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Does a fighter pilot who flies the F/A-18E have permission to fly the F/A-18F for training a new pilot? Or does an F/A-18E pilot fly with an F/A-18F for night bombardment?

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    $\begingroup$ This would very likely depend on the specific country/military branch. Are you wondering about any specific countries in particular? $\endgroup$ Nov 4 '20 at 11:25
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Typically yes, but they generally won't be training a new pilot one day and flying a night bombing sortie the next.

Two seat trainers are intentionally very similar to their single seat counterparts. (for obvious reasons!) A pilot training in a squadron to replace front line fleet F/A-18E pilots will likely conduct early stage familiarization flights in the F model, but later solos will be in the E model. And once training is complete the operational squadron he/she is assigned to will only fly the E model.

After an operational tour, if a pilot is assigned to an instructor tour there might be a refamiliarization flight in the F model as part of the IUT (Instructor Under Training) syllabus, plus a written test on any procedural or limitations differences. Since the front seat of the two seat trainer is in the same location as the seat in the single seat model, the student will sit in front for most flights, with the instructor in back. The IUT syllabus would emphasize the change in perspective when flying formation, and performing or observing other maneuvers while sitting in the rear seat.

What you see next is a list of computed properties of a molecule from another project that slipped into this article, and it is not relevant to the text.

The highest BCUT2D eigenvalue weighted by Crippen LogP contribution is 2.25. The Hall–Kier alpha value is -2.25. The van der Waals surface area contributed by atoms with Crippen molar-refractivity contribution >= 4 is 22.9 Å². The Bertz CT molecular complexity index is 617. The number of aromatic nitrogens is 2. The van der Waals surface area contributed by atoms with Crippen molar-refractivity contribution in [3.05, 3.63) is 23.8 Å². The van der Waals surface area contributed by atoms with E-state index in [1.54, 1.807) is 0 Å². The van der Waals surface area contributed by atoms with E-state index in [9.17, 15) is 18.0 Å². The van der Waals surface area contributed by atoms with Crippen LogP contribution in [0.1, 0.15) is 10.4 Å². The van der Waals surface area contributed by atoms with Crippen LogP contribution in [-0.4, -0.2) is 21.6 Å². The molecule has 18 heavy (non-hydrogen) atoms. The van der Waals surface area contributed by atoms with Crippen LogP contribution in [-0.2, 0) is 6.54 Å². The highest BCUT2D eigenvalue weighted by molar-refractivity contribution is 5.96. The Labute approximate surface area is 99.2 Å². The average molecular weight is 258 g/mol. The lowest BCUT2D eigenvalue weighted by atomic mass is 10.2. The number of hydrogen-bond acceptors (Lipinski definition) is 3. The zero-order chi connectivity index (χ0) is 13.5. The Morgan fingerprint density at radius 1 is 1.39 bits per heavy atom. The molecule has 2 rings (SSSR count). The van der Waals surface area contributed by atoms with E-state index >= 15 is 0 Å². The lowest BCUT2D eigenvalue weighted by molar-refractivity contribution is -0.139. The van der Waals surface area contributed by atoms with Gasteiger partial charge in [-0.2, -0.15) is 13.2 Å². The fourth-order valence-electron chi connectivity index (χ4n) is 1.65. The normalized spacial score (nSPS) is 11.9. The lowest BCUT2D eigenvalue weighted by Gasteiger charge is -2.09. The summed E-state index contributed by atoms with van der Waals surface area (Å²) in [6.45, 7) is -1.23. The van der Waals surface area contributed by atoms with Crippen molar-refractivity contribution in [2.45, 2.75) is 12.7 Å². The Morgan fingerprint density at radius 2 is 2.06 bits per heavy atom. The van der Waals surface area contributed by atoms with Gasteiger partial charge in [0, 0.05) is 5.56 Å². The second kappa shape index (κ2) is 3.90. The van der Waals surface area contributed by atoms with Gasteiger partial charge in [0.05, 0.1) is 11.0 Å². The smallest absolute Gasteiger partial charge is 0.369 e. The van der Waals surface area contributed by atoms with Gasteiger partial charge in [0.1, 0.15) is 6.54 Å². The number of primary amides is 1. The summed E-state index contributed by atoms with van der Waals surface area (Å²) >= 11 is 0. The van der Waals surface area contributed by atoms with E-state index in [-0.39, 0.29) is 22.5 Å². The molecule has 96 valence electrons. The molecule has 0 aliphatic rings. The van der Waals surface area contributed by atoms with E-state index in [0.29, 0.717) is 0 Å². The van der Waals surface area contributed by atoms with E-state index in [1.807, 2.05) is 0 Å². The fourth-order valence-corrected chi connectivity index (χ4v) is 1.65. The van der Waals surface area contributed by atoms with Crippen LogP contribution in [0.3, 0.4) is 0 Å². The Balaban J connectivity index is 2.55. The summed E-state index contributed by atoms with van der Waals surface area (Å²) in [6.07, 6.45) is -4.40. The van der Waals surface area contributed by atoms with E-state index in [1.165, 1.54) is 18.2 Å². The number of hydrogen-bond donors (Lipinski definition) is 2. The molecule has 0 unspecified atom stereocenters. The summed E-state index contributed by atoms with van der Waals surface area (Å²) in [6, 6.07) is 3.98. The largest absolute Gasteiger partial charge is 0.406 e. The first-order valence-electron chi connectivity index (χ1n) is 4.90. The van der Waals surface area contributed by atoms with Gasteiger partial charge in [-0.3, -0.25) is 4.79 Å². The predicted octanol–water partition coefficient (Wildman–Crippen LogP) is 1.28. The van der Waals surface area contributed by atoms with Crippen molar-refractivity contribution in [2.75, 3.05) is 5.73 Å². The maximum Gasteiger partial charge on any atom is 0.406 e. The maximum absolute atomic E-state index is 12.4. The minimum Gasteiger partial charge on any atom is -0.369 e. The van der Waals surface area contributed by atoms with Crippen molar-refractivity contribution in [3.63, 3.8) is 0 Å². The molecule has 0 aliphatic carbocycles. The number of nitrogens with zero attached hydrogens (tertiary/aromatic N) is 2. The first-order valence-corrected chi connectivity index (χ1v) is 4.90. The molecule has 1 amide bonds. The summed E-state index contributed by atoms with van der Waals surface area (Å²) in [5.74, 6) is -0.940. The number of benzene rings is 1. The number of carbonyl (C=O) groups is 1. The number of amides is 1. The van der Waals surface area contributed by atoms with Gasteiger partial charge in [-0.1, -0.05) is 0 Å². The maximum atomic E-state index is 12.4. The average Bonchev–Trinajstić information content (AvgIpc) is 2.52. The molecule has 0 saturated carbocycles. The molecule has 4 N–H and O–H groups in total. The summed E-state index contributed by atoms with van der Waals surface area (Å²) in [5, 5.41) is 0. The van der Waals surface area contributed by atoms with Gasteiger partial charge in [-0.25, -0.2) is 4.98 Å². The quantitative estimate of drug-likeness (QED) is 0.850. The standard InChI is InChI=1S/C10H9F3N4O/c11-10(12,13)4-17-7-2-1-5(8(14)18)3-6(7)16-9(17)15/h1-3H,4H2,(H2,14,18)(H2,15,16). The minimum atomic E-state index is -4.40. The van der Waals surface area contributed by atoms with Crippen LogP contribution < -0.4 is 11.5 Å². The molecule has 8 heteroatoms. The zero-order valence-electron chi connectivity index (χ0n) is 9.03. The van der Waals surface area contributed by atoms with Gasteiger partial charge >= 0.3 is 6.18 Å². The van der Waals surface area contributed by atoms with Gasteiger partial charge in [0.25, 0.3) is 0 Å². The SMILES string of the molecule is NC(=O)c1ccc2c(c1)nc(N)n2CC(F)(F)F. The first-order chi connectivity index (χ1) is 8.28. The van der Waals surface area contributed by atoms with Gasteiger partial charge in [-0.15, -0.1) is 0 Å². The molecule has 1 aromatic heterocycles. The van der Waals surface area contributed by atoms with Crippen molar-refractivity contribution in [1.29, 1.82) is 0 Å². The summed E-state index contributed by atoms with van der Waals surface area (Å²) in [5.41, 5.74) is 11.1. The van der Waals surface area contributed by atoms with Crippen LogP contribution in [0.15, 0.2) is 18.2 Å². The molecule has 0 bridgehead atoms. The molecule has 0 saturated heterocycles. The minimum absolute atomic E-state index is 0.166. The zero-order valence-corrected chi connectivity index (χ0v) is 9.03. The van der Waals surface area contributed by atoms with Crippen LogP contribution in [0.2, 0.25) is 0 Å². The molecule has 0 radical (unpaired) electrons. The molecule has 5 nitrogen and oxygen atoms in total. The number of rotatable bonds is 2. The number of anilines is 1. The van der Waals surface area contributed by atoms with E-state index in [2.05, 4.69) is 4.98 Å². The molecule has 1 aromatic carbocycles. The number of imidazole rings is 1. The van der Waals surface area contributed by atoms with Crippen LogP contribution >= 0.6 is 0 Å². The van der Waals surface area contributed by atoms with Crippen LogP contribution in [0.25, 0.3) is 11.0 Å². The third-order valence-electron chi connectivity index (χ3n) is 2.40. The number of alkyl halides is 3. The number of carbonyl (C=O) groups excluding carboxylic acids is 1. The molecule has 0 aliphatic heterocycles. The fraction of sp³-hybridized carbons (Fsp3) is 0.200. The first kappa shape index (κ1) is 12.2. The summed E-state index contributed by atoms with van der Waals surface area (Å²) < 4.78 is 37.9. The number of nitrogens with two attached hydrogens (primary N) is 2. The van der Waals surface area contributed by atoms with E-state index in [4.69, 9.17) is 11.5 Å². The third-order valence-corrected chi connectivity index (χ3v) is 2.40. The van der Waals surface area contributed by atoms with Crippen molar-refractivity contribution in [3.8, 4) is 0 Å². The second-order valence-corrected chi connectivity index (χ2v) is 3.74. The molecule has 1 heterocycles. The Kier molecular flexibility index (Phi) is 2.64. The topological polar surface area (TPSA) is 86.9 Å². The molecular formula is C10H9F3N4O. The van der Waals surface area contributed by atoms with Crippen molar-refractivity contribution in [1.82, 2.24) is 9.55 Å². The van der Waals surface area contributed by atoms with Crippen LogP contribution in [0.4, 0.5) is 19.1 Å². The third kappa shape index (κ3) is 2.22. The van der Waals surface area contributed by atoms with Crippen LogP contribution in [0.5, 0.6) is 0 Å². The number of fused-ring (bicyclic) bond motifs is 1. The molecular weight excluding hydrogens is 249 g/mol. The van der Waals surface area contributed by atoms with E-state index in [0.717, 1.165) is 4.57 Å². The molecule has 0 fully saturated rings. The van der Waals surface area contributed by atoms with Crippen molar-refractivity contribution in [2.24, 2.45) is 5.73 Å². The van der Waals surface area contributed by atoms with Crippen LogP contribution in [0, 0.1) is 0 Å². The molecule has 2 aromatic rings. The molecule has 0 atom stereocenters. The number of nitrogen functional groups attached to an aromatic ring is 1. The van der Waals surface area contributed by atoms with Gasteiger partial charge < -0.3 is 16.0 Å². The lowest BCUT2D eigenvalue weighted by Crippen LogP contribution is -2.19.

In summary, a pilot would be cleared to fly either model as part of the training process for being designated as a qualified instructor.

They then might fly the F model for early stage flights, and the E model as formation lead for flights later in the syllabus. But they wouldn't go on a night bombing mission as a shore-based instructor, unless of course it was a training flight.

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  • $\begingroup$ "But they wouldn't go on a night bombing mission as a shore-based instructor", or it was war time and there was desperate need for pilots... (Just saw some shows on what the Nazis did during WWII as they ran out of pilots.) $\endgroup$
    – FreeMan
    Nov 4 '20 at 18:16
  • $\begingroup$ Sure, and this happened during Kosovo when I was an instructor. But those instructors who volunteered to go were temporarily assigned to an operational squadron. Generally training and combat are kept separate. $\endgroup$ Nov 4 '20 at 19:00
  • $\begingroup$ It should be mentioned that an instructor has to learn to fly from the rear seat, which is much bigger difference than between the front seat and the single-seat variant. $\endgroup$
    – Jan Hudec
    Nov 4 '20 at 19:27
  • $\begingroup$ @Jan Hudec, Good point, I made an edit. Please let me know if you think this could be improved further. Thanks. $\endgroup$ Nov 4 '20 at 19:35
  • $\begingroup$ I would suspect that a pilot qualified on a Super Hornet could move between the two air frames just fine. Near as I know they both go through the transition course at NAS Lenore. But aside from the Blue Angels I don’t know of any strike fighter squadron that uses both -E and the -F Super Hornets simultaneously $\endgroup$ Nov 5 '20 at 0:23

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